Apres Nous, Le Deluge: In ref to NYT 6/15/15
The older generation is better off than any other age group, in large part because the stability of Social Security has given us all a floor upon which to float, rather than sink, in the economic tides. The extremely wealthy gained almost all of the recovery; seniors hardly. So, a class, the billionaire part of it, especially, siphoned off the good times, while the rest of Americans, with the exception of seniors, were the losers: flat or declining earnings, increased demands at work, including having no time of your own—the “flexible” labor market.
Seniors are not to blame for the declining standard of living of nearly everyone else—except for the very rich. We are only lucky that we have Social Security, and for many of us, yes, we were lucky in real estate, perhaps in investments, possibly in finding a part-time job to supplement Social Security and make possible a moderately middle class lifestyle.
We did not fund the “think tanks” that created the “conservative” agenda, although a regrettable number of seniors may have joined the resulting reactionary counter-revolution.
That money came from the same place as the money now flowing into the electoral system, through superpacs and all sorts of other “legal” ways to buy elections for elite interests.
One of those interests is to somehow persuade people they don’t really want Social Security any longer: it’s Government Tyranny. Huge majorities of Americans want to inherit it, however; they don’t want to jettison it; they want to expand it.
So, what does the the NYTimes article illustrate: “American Seniors Find a Middle-class Sweet Spot?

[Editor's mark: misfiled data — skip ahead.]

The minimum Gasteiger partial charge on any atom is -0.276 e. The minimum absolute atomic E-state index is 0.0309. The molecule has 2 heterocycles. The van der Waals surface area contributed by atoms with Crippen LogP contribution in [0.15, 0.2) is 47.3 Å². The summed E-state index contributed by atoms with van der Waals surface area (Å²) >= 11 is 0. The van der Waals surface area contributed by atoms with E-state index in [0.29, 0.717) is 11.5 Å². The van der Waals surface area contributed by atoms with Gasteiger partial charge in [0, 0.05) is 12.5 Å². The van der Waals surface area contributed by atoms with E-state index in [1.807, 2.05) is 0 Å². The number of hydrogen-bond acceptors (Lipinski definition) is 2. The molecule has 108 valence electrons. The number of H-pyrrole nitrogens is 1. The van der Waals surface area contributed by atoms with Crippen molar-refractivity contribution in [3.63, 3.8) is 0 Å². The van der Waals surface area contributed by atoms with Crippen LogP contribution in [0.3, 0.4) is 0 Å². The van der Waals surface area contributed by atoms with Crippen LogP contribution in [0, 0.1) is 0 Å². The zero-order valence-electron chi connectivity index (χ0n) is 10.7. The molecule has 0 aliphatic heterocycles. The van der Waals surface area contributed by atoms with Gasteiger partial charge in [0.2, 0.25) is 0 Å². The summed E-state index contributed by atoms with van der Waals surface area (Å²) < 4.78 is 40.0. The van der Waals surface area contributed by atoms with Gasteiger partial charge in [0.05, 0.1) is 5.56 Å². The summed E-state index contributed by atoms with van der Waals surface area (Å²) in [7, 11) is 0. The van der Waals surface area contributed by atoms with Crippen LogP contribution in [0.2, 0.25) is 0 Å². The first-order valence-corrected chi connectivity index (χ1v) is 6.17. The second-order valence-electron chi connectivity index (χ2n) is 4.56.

It isn’t that seniors have been greedy. So far, we’ve been lucky, Social Security and Medicare now and stable jobs in the past, and maybe even retirement pensions. That is what everyone should be getting. But everyone, not either very wealthy or a senior, took the brunt of the losses of the Great Recession and only the very wealthy gained far more than they’d lost, in the recovery. Flat incomes (in buying power) and loss of job security for the many, stability and modest gains for my generation, wildly inflated windfalls engorging a very few.
Bernie Sanders is hitting chords of discontent, and well he might. Most people, even the many who are gulled by Fox and Rush, can see only worse times ahead, not better, and yet we’re still a growing economy—one of the few in the developed world.
I once taught a political science course on Revolution. The dominant theme of all the revolution scholars was relative deprivation: good times followed by the immiseration of most, especially from the middle class, combined with a sharpening class divide from the very rich, was the proximate cause for many revolutions in the past.
It could happen here. I hope not. Radical reform is better than manning the barricades.